New phone plan for provincial prisoners

Fees are an act of aggression against criminalized communities

With all the deaths at the Winnipeg Remand Centre, the public may feel like it’s time for some good news coming from provincial jails in Manitoba. Well, sorry to disappoint. 

Last month, a private company called Synergy took over the inmate financial and telephone systems in provincial institutions. Up until then, the costs of phone calls were ostensibly rolled into the prices for the rest of canteen items (hygiene, food, stamps, etc.) and inmates had roughly an hour and a half of “free” calls every day. 

Since this new system went live, people are charged $3 for every fifteen minutes or $12 an hour. For the amount of phone time under the previous arrangement, costs would be in the $700-a-month range. To make things worse, deposits made into inmates’ accounts have fees, which have seen one family’s deposit of $100 turn into $88 (12 per cent). 

Those who work with the oppressive so-called “justice system” know that the vast majority of people ensnared in its hungry teeth are poor. Add to that the fact that the few jobs to go around in jails pay microscopic wages. 

This new system will have two major effects: cutting off contact for families and friends who cannot afford the new fees, and for those who can make the sacrifice, it’s added bills for people already struggling to make ends meet. Of course, Synergy makes a tidy profit.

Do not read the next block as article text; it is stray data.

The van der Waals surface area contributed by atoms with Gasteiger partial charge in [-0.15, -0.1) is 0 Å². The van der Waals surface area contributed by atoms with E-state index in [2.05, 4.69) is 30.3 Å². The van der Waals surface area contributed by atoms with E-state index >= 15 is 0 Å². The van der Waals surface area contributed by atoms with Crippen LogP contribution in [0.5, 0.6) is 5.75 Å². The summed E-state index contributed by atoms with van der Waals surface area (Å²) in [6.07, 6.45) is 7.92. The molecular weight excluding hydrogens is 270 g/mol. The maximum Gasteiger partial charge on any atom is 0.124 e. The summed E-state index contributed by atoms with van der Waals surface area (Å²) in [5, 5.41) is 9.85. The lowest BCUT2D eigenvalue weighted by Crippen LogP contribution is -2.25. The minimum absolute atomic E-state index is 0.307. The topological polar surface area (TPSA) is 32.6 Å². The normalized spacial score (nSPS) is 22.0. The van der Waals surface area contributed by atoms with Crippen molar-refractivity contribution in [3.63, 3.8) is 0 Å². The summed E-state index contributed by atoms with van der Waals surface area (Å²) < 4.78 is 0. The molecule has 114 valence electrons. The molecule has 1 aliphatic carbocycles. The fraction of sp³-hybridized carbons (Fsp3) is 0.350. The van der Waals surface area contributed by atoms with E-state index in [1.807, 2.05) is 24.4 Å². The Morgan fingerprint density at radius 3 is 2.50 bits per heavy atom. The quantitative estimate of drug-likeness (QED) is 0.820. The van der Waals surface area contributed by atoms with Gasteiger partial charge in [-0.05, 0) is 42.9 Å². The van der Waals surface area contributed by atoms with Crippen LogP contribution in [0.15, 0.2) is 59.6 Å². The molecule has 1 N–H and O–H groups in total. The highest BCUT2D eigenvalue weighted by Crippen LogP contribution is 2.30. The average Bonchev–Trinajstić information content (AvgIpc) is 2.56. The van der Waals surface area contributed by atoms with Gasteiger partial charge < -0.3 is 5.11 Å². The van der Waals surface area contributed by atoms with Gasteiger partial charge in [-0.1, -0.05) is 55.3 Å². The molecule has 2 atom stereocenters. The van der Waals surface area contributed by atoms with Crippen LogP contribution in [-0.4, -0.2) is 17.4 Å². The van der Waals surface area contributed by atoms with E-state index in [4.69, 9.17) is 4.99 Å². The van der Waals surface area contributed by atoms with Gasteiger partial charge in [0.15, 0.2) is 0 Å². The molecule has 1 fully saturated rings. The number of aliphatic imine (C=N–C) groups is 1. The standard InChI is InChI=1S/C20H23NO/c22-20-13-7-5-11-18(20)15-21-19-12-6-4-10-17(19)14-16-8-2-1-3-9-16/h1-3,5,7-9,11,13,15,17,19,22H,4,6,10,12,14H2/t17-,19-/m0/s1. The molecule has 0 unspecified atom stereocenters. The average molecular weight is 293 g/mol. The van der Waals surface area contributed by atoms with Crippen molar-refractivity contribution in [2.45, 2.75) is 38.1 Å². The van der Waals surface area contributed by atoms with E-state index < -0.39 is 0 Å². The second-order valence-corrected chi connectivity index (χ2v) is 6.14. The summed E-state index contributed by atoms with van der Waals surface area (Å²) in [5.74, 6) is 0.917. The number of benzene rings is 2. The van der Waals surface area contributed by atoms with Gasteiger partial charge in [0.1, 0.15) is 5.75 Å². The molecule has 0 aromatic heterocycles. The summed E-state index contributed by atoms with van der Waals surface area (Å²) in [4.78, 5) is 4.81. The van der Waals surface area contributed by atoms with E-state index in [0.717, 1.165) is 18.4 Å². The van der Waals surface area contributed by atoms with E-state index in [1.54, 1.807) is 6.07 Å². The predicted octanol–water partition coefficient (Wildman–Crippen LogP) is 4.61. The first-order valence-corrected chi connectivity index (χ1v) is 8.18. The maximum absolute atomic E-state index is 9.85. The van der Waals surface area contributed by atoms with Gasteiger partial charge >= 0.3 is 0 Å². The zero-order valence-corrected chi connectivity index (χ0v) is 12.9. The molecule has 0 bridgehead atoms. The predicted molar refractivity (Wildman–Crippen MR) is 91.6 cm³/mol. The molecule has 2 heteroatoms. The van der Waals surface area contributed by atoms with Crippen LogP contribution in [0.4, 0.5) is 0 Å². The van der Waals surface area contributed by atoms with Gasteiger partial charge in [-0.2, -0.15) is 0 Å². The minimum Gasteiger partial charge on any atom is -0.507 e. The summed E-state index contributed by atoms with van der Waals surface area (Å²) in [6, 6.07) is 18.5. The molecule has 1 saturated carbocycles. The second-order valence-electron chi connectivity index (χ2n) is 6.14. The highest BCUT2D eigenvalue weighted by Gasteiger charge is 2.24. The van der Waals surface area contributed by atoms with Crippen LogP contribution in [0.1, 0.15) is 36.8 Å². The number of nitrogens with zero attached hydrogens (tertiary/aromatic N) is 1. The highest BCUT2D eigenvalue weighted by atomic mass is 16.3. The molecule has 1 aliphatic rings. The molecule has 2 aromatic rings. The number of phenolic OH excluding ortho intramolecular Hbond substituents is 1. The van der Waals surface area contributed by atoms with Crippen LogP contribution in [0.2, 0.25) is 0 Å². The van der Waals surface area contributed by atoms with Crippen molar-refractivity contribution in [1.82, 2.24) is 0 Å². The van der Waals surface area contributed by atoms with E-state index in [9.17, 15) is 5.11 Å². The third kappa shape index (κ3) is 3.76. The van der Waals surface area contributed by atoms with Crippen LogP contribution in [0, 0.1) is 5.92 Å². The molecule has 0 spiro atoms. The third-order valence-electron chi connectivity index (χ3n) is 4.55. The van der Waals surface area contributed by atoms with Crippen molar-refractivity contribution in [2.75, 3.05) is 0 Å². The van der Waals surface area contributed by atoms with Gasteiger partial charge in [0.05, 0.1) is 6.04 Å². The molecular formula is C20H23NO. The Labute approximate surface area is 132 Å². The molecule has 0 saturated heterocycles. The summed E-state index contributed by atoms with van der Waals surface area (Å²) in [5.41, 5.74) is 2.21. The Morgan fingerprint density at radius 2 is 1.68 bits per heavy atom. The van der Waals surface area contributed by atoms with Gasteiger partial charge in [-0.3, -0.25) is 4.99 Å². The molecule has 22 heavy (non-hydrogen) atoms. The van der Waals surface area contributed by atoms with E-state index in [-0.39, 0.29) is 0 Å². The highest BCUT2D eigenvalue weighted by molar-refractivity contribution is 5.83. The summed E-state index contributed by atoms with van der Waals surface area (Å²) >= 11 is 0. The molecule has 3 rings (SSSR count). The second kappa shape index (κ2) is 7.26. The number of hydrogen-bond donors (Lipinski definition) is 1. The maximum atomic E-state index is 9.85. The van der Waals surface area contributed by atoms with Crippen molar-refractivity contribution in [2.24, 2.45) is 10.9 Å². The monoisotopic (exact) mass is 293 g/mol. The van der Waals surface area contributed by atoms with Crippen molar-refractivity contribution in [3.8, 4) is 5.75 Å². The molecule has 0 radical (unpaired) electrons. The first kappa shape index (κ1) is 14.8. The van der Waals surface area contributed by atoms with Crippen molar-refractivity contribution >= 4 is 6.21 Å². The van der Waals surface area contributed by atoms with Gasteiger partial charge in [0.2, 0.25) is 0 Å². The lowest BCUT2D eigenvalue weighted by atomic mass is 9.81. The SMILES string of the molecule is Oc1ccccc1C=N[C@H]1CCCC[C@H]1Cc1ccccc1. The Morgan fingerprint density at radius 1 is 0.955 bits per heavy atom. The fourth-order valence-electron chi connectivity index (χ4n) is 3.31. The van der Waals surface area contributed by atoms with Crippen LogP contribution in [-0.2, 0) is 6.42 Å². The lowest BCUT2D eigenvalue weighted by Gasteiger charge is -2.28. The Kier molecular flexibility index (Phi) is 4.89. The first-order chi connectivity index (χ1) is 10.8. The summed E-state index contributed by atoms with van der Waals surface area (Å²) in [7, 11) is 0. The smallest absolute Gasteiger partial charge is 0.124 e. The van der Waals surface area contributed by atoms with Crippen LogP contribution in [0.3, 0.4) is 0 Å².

Those playing devil’s advocate may point out that calls to lawyers and certain social service agencies will remain free. This paternalistic approach (“these are the people you should be in touch with”) assumes the system knows best for criminalized people, or worse yet, that it has the best intentions for them. That the prison system, alongside the child welfare system, has been repeatedly called the “new residential school system” should put that attitude to rest. 

The new phone system further isolates incarcerated people and deepens the gulf between them and their chosen and familial support systems, and is an act of aggression on the part of Manitoba Justice against criminalized communities. 

That a private company is making a profit off this oppression is gross, but the question of whether this drives the policy is one of the chicken and the egg: the whole system feeds off historical oppressions and their every innovation.

Those who keep the best interests of already vulnerable people in mind wouldn’t institute a system like this, and it should be noted that it was the NDP who did, when they were still in power last winter. It’s time to leave behind the naive and comforting idea that the prison system is simply failing and only needs to be tinkered with and improved until it works perfectly. Synergy’s new phone system is just the newest degradation within an unredeemable system of control and humiliation, division and isolation.

Stéphane Doucet works with Bar None, a local prison abolitionist group, and the Justice for Errol campaign.

Published in Volume 71, Number 11 of The Uniter (November 17, 2016)

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